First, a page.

March 26, 2007

"Deep seated anxiety" about Mormonism.

Bruce Feiler opines on the way people "out there" feel about Mitt Romney's religion. So much for the faceless masses, but does Feiler -- who's written best-selling books about religion -- disrespect Mormonism? Watch how he responds when Bob Wright tries to pin him down about whether he thinks it's any weirder than Christianity. I mean, after he gives a strong, flat "Yes!"

24 comments:

TMink said...

While I am not sure that Morminism is weirder than Christianity, I am certain that it is weird TOO Christianity. Their beliefs add to the traditional Christian scripture, sacraments, and theology in ways that place them outside Christianity in my view.

This has nothing to do with my preference for Fred Thompson over Mr. Romney. My preference is political, not spiritual. I believ that our current president is a wonderful Christian man. He has been disappointing as a conservative, very disappointing.

Trey

The Emperor said...

One problem for Mormonism (like Islam) is that it does not seem to have much of a reform movement, one that turns the literal view of its texts into symbolism. In other words, there is no "progressive" branch, as there is with other forms of Christianity and Judaism. Because it has only an "extreme" version, liberals get very nervous about it.

Mormonism is really no different in substance, though. It's just that the people practicing it are (almost) all conservatives.

James said...

Richard John Neuhaus has an article, (I almost said a post, but it was long before blogging happened) headed Is Mormonism Christian? [First Things 101 (March 2000): 97-115.]

It's very thoughtful, and concludes



As for the rest of us, we owe to Mormon Americans respect for their human dignity, protection of their religious freedom, readiness for friendship, openness to honest dialogue, and an eagerness to join hands in social and cultural tasks that advance the common good. That, perhaps, is work enough, at least for the time being.

Henry said...

One problem for Mormonism (like Islam) is that it does not seem to have much of a reform movement, one that turns the literal view of its texts into symbolism.

I'm not sure that Mormonism has much of an orthodox movement either, if what you mean by a reform movement is some kind of schismatic alternative.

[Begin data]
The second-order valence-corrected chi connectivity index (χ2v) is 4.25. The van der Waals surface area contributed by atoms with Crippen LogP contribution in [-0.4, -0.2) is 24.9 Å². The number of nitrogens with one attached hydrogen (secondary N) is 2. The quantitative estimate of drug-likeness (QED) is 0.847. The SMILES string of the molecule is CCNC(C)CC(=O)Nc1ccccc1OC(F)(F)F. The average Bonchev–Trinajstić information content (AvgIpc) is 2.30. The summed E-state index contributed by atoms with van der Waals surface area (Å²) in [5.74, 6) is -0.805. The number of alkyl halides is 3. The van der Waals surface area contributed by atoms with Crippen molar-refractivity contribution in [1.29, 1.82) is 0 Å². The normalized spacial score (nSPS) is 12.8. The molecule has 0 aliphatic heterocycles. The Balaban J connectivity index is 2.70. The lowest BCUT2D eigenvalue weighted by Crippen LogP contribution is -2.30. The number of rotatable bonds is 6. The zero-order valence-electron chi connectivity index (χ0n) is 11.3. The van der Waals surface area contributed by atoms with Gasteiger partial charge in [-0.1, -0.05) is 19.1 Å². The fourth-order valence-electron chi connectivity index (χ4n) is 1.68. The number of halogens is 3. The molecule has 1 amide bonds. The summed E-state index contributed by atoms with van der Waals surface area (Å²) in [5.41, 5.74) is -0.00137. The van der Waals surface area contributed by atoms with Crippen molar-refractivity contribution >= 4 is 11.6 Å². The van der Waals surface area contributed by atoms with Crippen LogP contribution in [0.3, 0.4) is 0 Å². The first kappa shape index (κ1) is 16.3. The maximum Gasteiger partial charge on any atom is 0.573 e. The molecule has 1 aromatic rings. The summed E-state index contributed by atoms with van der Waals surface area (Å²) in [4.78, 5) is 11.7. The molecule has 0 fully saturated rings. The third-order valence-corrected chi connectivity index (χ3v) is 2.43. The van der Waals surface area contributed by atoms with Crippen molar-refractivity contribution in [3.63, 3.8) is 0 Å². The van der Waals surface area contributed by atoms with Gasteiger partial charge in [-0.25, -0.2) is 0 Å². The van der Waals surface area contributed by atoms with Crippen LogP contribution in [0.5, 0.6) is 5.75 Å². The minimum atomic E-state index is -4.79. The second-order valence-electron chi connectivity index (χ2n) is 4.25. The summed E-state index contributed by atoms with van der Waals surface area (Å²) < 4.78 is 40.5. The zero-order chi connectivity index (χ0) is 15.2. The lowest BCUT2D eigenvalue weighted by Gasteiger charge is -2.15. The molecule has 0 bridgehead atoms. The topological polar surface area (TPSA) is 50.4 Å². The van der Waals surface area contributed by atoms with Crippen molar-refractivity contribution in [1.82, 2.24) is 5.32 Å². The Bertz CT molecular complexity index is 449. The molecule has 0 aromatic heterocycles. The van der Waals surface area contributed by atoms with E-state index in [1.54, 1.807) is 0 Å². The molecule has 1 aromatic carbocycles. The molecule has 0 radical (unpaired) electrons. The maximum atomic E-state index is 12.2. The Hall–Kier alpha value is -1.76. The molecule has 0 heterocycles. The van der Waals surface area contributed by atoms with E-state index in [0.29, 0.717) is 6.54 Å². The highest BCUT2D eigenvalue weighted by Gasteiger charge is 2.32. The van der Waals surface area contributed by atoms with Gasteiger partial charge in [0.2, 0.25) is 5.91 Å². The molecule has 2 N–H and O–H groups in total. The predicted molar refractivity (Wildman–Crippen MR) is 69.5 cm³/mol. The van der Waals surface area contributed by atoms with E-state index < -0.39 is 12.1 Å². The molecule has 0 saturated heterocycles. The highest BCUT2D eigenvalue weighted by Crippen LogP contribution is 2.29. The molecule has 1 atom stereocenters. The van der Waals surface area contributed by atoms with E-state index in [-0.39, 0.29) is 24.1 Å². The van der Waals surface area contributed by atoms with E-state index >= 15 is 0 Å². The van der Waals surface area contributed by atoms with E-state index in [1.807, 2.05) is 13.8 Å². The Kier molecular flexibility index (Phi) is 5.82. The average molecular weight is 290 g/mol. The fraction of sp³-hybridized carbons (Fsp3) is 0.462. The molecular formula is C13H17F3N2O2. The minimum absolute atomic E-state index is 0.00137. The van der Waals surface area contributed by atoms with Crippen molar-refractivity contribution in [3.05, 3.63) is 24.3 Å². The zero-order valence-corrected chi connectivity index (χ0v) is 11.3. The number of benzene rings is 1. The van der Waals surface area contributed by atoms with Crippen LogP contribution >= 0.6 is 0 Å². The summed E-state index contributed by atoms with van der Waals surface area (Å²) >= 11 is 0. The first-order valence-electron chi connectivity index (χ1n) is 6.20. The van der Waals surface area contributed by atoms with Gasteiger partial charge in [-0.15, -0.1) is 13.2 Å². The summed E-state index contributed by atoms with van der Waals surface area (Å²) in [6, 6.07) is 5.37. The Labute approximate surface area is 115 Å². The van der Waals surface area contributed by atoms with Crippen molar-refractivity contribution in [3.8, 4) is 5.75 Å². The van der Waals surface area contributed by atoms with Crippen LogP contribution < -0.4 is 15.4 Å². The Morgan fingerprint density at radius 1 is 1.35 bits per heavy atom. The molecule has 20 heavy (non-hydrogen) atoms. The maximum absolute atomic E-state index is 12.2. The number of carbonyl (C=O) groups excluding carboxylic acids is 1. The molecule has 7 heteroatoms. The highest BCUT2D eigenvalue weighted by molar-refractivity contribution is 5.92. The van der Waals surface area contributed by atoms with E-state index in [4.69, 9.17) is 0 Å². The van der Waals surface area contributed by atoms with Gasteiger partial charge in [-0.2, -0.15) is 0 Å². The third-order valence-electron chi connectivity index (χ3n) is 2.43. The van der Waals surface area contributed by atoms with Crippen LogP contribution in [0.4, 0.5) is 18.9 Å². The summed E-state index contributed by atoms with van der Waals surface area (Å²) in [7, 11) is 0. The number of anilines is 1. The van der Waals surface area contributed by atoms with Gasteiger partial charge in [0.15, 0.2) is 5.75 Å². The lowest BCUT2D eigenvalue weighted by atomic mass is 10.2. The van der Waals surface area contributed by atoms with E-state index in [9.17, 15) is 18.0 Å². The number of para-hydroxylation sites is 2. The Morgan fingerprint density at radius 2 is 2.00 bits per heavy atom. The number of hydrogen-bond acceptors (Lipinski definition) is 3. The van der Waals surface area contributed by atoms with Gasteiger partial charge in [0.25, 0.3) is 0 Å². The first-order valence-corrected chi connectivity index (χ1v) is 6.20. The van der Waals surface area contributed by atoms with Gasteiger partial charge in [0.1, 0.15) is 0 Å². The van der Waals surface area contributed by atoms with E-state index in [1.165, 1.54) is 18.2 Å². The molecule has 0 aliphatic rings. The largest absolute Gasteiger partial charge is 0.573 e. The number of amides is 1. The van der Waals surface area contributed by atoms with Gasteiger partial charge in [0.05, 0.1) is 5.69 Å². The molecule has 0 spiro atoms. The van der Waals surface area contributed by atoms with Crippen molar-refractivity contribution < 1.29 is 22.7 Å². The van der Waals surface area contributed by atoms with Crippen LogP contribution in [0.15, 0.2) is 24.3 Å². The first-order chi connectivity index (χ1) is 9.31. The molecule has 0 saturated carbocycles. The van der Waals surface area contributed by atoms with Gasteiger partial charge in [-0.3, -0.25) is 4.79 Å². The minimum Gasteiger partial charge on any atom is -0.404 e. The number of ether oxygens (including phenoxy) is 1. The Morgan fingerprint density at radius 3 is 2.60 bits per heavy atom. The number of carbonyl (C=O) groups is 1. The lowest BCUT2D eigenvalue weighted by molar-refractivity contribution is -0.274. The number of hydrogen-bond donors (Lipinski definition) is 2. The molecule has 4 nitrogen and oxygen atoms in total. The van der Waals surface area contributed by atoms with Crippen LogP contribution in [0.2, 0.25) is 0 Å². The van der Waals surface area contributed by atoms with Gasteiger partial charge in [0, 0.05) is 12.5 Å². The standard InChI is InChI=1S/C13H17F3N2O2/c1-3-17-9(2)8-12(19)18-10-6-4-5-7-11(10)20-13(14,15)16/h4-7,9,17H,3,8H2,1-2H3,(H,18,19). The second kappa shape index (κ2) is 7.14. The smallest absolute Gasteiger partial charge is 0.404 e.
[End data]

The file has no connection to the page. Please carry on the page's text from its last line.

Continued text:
There are a lot of literalists within Mormonism, but the religion has always struck me as surprisingly pragmatic. In social terms, its conservatism is closer to a generation gap than a fixed political stance. Headquartered in Utah, it takes Mormons 20 years to catch up with what is happening on the coasts.

Joe said...

[Disclaimer: I am a lapsed Mormon]

I thought comments by both Wright and Feiler were interesting. Mormonism is a weird religion, though much more mainstream and pragmatic than people realize once you get past the really weird stuff.

The most astute comment was from Wright who said what I've often said; the biggest problem is that Mormonism was founded too recently. They haven't had sufficient time to redact the weirdest stuff and there is too much documented history that brings the veracity of Joseph Smith into question.

As for Romney; I watched him turn the Salt Lake Winter Olympics around. One thing he did, though not widely publicized, is put the church back in its place (he told them to butt out and they listened.) On the other hand, the fear that the church would control him is actually well founded. Mormonism is a very centralized religion. If you are a believer and the Mormon prophet commands you to do something, you do it. So would Romney. Now the church leadership has been loathe to exercise this prerogative, but an issue may arise that the just can't resist jumping in.

(Here in Utah, our governor came up with a plan to rewrite our tax code. He got a lot of people on board. Only problem is that it eliminated most deductions, including charitable contributions. The Mormon church said "ain't going to happen" and it didn't. This isn't conspiracy thinking since the idiot spokesman for the church bragged about this at a press conference shortly after the fact with all sorts of bullshit reasons why what they just didn't wasn't, in fact, political.)

Christy said...

All I know about Mormonism I learned from Krakaur's Under the Banner of Heaven which is a very scary book. He does strongly make the point that the scary stuff comes from the extreme splinter groups. I have a problem, however, in that I think the basic religion enables some very misogynist behavior. The entire religion seems designed for the subjugation of women. Of course, I think the apostle Paul enables misogynist behavior, so take that for what it is worth. I'm also not much of a believer, but I do appreciate the value of the Judeo-Christian traditions. Perhaps it has to do with the maturity of the religion.